For people in Hong Kong, the year 2007 was a year in which Hong Kong celebrated the 10th anniversary of its return to China. In terms of Korea-China relations, however, it was more than that. It was also a year that marked the 15th anniversary of Korea-China diplomatic ties. However, Korea-China relations actually go much farther back. For over 2,000 years, the two countries have developed close ties with mutual exchange and influences. It was only in recent history that Korea and China chose separate paths—socialism and capitalism—and were further drawn apart for approximately 40 years due to the Cold War following the Korean War. When the Cold War ended, the two nations set out to restore their ties with the normalization of relations on 24 August 1992. During the following 15 years, Korea and China improved their ties to the envy of the rest of the world. What made it possible? The biggest contributor is China’s high-rate economic growth. However, it would be a mistake to say that Korea and China only have economic interests in each other. The backbone of their close friendship is the many similarities exclusively shared between them. Let us examine the current status of their relations, the factors that help to improve their relations, and their challenges and prospects in the 21st century.

2. Current relations after 15 years of diplomatic ties
A. Economy and trade

The pace of improvement in Korea-China relations in just 15 years is amazing, but the scope of development is even more striking. Improvements were made in political, social, and cultural aspects, as well as in bilateral traffic and exchanges. The most notable improvement is clearly in economy and trade. With the two economies being mutually complementary, Korea and China were able to pursue mutually beneficial economic growth. Bilateral trade volume jumped from a mere 5 billion Dollars to 150 billion Dollars in 2007. Presently, China is Korea’s #1 trading partner and China, Korea’s #1 destination for exports. To China, Korea is its fourth trading partner after US, Japan and Hong Kong. Korea’s trade volume with China is becoming as large as that of Korea-US and Korea-Japan put together. In fact, 160 billion is four times the volume of China’s trade with Russia. Korea and China are now aiming for a trade volume of 200 billion Dollars by 2012, and they are well on their way already. In investment, China is again Korea’s #1 destination, and Korea’s total investment since 1992 amounted to a total of 38 billion Dollars.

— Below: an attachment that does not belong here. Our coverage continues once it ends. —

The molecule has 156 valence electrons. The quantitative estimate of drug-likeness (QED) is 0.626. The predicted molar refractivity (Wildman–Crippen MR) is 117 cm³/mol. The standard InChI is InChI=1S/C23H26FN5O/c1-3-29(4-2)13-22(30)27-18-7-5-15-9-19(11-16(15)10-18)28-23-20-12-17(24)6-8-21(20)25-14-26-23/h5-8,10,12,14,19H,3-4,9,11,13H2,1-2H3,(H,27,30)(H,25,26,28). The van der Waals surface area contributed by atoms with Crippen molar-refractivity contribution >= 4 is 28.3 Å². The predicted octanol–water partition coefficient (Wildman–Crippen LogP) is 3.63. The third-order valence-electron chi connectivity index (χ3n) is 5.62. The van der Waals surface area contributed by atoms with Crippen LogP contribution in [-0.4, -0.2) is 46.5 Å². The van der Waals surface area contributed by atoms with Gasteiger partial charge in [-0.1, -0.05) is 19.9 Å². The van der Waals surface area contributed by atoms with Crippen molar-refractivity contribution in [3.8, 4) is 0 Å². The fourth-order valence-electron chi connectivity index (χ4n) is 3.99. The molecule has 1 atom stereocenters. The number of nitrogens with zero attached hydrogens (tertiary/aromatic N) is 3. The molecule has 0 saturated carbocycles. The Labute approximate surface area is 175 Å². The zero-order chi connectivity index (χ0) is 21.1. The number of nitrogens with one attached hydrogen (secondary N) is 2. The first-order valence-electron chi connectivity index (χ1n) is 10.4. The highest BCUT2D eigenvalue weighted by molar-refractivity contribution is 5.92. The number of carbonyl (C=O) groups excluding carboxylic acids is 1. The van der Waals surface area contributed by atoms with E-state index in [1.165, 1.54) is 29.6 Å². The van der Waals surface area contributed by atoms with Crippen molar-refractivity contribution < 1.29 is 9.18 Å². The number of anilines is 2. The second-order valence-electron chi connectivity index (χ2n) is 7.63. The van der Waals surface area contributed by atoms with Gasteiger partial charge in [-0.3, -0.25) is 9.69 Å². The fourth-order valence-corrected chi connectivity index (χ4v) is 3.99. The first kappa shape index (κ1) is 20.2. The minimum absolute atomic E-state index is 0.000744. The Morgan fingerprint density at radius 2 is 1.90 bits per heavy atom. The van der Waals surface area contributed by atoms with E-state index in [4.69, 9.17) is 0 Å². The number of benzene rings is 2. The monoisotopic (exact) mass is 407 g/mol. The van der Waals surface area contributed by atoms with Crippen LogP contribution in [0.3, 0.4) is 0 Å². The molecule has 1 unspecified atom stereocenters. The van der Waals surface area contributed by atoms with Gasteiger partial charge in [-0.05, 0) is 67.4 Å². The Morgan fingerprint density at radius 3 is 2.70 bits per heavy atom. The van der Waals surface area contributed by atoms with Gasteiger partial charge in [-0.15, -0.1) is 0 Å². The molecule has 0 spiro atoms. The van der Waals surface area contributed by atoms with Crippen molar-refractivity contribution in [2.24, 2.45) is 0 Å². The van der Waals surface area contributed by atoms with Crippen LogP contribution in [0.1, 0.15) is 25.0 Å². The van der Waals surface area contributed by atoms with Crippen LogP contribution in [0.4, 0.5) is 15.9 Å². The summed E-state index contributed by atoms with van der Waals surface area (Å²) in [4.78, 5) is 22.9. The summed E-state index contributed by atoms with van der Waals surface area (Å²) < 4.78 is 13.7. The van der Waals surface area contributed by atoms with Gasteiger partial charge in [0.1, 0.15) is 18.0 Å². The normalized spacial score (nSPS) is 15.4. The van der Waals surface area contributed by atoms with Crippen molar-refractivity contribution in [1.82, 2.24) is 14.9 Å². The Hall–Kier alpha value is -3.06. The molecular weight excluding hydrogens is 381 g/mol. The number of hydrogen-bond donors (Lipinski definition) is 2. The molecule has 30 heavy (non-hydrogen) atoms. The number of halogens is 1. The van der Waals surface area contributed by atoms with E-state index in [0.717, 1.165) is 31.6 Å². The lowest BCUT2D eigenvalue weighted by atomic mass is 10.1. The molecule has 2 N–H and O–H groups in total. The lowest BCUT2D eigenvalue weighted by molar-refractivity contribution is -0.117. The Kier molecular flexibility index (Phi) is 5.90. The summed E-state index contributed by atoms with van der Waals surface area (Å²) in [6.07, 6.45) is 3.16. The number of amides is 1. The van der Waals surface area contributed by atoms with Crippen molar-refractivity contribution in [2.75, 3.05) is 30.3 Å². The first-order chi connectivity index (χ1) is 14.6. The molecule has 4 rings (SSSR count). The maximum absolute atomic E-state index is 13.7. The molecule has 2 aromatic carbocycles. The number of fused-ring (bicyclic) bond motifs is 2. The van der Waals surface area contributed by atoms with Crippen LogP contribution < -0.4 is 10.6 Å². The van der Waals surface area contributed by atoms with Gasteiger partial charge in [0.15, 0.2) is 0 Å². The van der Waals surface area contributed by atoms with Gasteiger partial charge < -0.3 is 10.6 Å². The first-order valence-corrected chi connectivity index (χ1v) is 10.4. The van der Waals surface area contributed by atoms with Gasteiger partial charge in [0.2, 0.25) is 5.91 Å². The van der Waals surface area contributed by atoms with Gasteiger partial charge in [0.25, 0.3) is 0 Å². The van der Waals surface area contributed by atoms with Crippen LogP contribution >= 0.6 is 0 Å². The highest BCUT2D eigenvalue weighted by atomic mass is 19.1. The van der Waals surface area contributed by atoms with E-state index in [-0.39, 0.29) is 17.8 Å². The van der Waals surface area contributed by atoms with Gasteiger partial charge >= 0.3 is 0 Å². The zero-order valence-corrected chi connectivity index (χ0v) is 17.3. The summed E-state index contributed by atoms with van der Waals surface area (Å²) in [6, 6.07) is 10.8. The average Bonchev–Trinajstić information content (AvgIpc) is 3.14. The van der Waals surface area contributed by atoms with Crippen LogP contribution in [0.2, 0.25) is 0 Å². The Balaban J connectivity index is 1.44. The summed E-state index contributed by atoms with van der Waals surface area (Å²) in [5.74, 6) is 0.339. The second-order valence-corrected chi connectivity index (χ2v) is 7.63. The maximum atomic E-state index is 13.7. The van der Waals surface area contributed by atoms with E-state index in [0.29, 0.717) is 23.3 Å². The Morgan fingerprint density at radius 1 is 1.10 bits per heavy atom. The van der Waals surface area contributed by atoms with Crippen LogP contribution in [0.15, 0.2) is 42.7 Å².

B. Bilateral travel and exchanges

Traveling between the two nations also grew just as impressively as economic exchange. In the early 1980’s, there were a mere 40,000 travelers between the two nations. Now, the number has jumped to 5 million. In fact, China has become the most traveled to destination from Korea. Among foreign visitors in China, Koreans have replaced the Japanese as #1, while the 57,000 Korean students, accounting for 40% of the foreign students in China, far outnumber any other group of foreign students. The second largest student group is Japanese at 18,000, followed by US at 12,000. Long-term residents also amount to 700,000, making Korean residents clearly the biggest foreign community in China. To keep abreast of such growth, each week, 830 flights operate between 6 Korean cities and 31 Chinese cities. On a daily basis, some 120 planes are servicing 12,000 Koreans to various destinations in China.

C. Politics and foreign affairs

To support such remarkable growth in economic cooperation and exchanges, Korea has set up seven consulates throughout China in addition to the Korean Embassy in Beijing. They are in Shanghai, Qingdao, Shenyang, Chengdu, Xian, Guangzhou and Hong Kong. Korea is the only country to have as many as seven consulates in China. High-level exchanges are also active between Seoul and Beijing. Since normalization of ties in 1992, all presidents of Korea have visited China. Likewise, visits by all Chinese presidents and premiers since 1992 have contributed to further solidifying bilateral ties. Apart from the bilateral exchanges, the leadership of Seoul and Beijing also meet in intra-regional and international meetings, where they often closely consult each other on issues of common concern. Hence, both at home and abroad, the presidents and prime ministers of the two nations meet very often. Consultations at the ministerial level are even more regular. The steady improvement in bilateral relations culminated in 2003 during President Roh Moo Hyun’s visit to Beijing, where the two nations agreed on a “comprehensive cooperative partnership.” What does that mean? It means full cooperation in all areas, including economy, politics, society, culture and what not. Lately, Seoul and Beijing have been closely cooperating with regard to the North Korean nuclear issue.

3. Engine behind rapidly expanding bilateral relations